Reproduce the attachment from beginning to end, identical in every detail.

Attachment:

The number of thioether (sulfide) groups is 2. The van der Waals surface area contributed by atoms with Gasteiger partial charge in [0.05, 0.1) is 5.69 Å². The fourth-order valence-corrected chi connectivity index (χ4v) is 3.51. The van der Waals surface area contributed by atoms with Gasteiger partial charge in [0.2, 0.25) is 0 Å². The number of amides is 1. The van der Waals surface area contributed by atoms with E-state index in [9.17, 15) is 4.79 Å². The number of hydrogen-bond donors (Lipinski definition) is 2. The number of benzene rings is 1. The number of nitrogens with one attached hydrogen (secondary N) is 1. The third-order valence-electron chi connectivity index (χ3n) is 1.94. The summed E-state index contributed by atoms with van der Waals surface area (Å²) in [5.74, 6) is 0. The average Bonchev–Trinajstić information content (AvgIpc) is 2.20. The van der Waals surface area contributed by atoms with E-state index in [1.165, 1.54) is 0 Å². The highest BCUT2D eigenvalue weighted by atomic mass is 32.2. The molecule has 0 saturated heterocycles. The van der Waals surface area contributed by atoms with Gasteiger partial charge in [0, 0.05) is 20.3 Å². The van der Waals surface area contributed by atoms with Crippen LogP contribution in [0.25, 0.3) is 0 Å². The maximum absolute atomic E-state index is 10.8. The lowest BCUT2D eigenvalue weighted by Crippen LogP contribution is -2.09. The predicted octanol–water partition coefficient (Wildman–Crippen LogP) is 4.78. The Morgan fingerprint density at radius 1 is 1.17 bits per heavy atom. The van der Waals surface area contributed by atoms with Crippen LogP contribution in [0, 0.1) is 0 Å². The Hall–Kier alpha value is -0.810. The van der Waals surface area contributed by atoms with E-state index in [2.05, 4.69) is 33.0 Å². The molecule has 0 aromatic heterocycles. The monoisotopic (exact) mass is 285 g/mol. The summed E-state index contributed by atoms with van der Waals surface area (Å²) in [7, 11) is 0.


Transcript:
The number of thioether (sulfide) groups is 2. The van der Waals surface area contributed by atoms with Gasteiger partial charge in [0.05, 0.1) is 5.69 Å². The fourth-order valence-corrected chi connectivity index (χ4v) is 3.51. The van der Waals surface area contributed by atoms with Gasteiger partial charge in [0.2, 0.25) is 0 Å². The number of amides is 1. The van der Waals surface area contributed by atoms with E-state index in [9.17, 15) is 4.79 Å². The number of hydrogen-bond donors (Lipinski definition) is 2. The number of benzene rings is 1. The number of nitrogens with one attached hydrogen (secondary N) is 1. The third-order valence-electron chi connectivity index (χ3n) is 1.94. The summed E-state index contributed by atoms with van der Waals surface area (Å²) in [5.74, 6) is 0. The average Bonchev–Trinajstić information content (AvgIpc) is 2.20. The van der Waals surface area contributed by atoms with E-state index in [1.165, 1.54) is 0 Å². The highest BCUT2D eigenvalue weighted by atomic mass is 32.2. The molecule has 0 saturated heterocycles. The van der Waals surface area contributed by atoms with Gasteiger partial charge in [0, 0.05) is 20.3 Å². The van der Waals surface area contributed by atoms with Crippen LogP contribution in [0.25, 0.3) is 0 Å². The maximum absolute atomic E-state index is 10.8. The lowest BCUT2D eigenvalue weighted by Crippen LogP contribution is -2.09. The predicted octanol–water partition coefficient (Wildman–Crippen LogP) is 4.78. The Morgan fingerprint density at radius 1 is 1.17 bits per heavy atom. The van der Waals surface area contributed by atoms with Crippen LogP contribution in [0, 0.1) is 0 Å². The Hall–Kier alpha value is -0.810. The van der Waals surface area contributed by atoms with E-state index in [2.05, 4.69) is 33.0 Å². The molecule has 0 aromatic heterocycles. The monoisotopic (exact) mass is 285 g/mol. The summed E-state index contributed by atoms with van der Waals surface area (Å²) in [7, 11) is 0.